Japan sets big goals for World Cup


World Rankings: 45

Best World Cup finish: Round of 16 (2002)

Previous Appearances: 3 (1998, 2002, 2006)

Coach: Takeshi Okada

Key Players

Shunsuke Nakamura: The undisputed star of the team, at least by name. The 31 year-old halfback leads a strong midfield—Japan’s greatest asset. He is one of the greatest Asian players in the history of the game, but his play has dropped off in recent years. Injuries and inconsistent play has tarnished his last two years, and if Japan is to have any major success, Nakamura finding his game will go a long way in helping their World Cup chances

Keisuke Honda: Fortunately for Japan, if Nakamura falters, they can turn to this rising 24-year-old star to pick up the midfield himself. Despite never playing in a World Cup before, he has proven on international levels already he’s ready for prime-time. Most importantly, he has goal-scoring ability, something the team desperately needs.

Yuji Nakazawa: Japan’s captain and most experienced player on the squad. His leadership on defence is crucial for a team projected not to score many goals. Japan will be facing more offensive talent then they’re used to in qualifying rounds, and so must be perfect on the back end to have any chance of advancing past the first round.



If the Blue Samurai were to make any kind of splash this year, it would be because of the strength of their greatest asset: their midfield.

Nakamura, Honda, and several other solid halfbacks will dictate how well Japan will do. If Japan can control the flow of the game with their halfbacks, and their defence can back them up, Japan has the ability to grind out some wins



Scoring will be a major issue for Japan. The team does not boast a bonafide scoring threat up front, so they must scratch and claw their way to get the breaks they need.

Past World Cup appearances do not help Japan much if they hope to draw from experience. Though Japan has qualified for its fourth straight World Cup, they have yet to win a game away from home soil. Only in 2002 when they hosted the World Cup did they have any success.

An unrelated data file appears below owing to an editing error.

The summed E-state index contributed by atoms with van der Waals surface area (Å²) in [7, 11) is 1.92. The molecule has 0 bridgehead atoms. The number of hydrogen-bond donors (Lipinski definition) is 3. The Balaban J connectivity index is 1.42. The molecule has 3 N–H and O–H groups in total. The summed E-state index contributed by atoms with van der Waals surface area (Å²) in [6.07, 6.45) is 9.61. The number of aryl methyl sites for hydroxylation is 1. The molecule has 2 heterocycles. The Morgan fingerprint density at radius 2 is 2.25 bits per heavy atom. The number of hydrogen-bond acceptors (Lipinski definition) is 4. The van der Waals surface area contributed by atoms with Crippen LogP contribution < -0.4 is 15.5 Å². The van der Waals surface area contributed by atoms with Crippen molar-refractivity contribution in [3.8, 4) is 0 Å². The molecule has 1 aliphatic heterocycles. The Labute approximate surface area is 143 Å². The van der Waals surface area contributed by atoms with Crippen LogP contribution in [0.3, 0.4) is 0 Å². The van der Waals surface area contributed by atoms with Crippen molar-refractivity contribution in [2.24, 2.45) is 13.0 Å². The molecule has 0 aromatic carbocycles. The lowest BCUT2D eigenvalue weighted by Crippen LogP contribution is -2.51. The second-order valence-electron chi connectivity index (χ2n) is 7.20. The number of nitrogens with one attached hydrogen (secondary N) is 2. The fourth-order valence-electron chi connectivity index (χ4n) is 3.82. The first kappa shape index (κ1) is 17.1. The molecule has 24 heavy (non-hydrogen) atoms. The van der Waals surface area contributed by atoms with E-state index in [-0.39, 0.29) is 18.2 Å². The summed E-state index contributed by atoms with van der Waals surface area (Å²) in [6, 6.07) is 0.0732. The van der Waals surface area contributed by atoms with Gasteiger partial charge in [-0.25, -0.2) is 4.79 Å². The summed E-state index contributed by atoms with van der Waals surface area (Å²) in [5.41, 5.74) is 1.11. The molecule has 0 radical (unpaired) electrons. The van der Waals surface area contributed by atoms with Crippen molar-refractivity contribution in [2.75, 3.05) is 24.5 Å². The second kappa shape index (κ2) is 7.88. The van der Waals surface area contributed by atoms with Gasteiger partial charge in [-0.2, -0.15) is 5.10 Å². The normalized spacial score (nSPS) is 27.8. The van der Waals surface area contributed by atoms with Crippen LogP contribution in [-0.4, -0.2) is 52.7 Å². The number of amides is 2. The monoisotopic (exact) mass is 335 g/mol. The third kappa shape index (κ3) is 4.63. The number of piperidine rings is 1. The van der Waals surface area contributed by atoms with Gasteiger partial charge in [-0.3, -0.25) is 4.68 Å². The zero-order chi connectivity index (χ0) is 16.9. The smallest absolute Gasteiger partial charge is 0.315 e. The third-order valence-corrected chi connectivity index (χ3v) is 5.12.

When you think soccer, Japan does not spring to mind as a powerhouse nation, but don’t tell that to head coach Takeshi Okada.

Japan’s National team—affectionately nicknamed the Blue Samurai at this World Cup—has never made it past the round of 16 on soccer’s biggest stage, but Okada believes his team can go beyond the second act this time around.

“All of our opponents are a bit stronger than us but are in a range we can deal with,” said Okada back in January when expressing his thoughts on Japan’s Group for the World Cup. “We are aiming for a place in the semi-finals and don’t intend to change that.”

Group E comprises of some solid teams—Cameroon, Netherlands, and Denmark—that Japan will have trouble matching up against. Advancing out of the first round, let alone all the way to the semi-finals, will be a hard enough task as it is.

Japan is not used to the level of talent in their group. The Blue Samurai finished second to Australia in Asian qualifications, having only needed to finish ahead of Bahrain, Qatar, and Uzbekistan in their group to advance to the World Cup.

Coming in as one of the lowest ranked teams in the World Cup, it would be a huge surprise if Japan makes it anywhere near the semi’s.